Converting char pointer to string

Here's the code I'm working on:
string* arrayPush(string *array, char **toks){
    if(array[sizeofHistory -1].empty()){
        //find the next available element
        for(int i=0; i < sizeofHistory; i++ ){
                array[i] = *toks;
                cout << "toks: " << toks << endl;
return array;

toks is an array of pointers to strings. I need to assign a toks to array[i].

I'm a c++ noob. I apologize about my ignorance in advance.
array[i] = toks[i];
Also, there is no need to return the pointer to the string array, it is modifying the array outside of the function.
toks[i] only gives me the first element. I need to get the whole array. Can I store a pointer to toks in array[i]? I will have multiple iterations through array and toks will be different each time.
serjo wrote:
toks[i] only gives me the first element.
What? Isn't char **toks an array of character pointers?
I have an array (string array[10]). On every iteration of the program (I have a while loop that calls arrayPush()) toks has different values. I find the next available element in array[] and push toks into array[i].

Later, I want to loop through the array and get toks (with all elements) on every iteration (array[i]).

in other words, toks looks something like this: **toks = {one,two,three}. If I do toks[i] it will only grab one element.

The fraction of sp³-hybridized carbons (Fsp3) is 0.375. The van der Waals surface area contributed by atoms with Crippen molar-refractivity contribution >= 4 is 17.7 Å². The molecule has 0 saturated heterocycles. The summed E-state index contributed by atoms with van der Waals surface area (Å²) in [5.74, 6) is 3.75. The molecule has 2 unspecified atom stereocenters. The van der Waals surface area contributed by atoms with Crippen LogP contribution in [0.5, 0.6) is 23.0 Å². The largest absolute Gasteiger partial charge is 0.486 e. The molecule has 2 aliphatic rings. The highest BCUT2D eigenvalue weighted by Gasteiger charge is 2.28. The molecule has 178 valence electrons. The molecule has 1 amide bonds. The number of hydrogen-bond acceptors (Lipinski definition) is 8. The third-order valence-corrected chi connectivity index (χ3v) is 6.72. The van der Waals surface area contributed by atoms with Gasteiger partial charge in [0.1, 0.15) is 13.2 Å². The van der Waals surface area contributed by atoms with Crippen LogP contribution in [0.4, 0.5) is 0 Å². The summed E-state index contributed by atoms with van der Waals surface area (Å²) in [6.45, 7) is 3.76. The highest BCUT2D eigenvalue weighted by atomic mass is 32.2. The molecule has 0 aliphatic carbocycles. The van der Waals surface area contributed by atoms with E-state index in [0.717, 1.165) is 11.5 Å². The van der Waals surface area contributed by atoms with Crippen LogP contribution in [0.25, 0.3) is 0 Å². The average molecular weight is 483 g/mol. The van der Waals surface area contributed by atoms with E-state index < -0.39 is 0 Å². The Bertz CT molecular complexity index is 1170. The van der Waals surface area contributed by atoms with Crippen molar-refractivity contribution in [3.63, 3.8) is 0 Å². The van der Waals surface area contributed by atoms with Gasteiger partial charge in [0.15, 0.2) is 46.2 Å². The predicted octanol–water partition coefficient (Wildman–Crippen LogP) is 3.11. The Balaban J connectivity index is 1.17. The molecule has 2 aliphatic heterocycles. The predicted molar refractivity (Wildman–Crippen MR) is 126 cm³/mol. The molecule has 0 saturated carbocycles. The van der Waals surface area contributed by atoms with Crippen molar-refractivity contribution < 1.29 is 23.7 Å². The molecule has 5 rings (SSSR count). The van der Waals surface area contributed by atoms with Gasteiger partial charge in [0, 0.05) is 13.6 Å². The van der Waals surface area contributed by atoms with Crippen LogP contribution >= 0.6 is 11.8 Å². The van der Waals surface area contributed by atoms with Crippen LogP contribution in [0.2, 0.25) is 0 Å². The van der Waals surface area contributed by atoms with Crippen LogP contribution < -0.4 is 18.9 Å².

I hope this is a better explanation of the problem.
So, you want to have array[i] become a comma-separated list of the contents of toks?
I guess that could work.
What do you mean, you "guess that could work"? What exactly were you expecting/wanting?
I figured pointing to a list instead of storing it would be more efficient.
There are multiple problems with that. Firstly, in your original post, "array" is a pointer to string, which cannot point to a tok. Secondly, the array you would point to would need to remain valid the whole time you were working with it, which in your case may not be possible without dynamic memory (which will get messy very quickly).

Have you considered using std::vector? I highly recommend it - it manages lists of things for you and can dynamically resize by itself. In this case, "toks" would be std::vector<std::string>, and "array" would be std::vector<std::vector<std::string> >
Last edited on
Topic archived. No new replies allowed.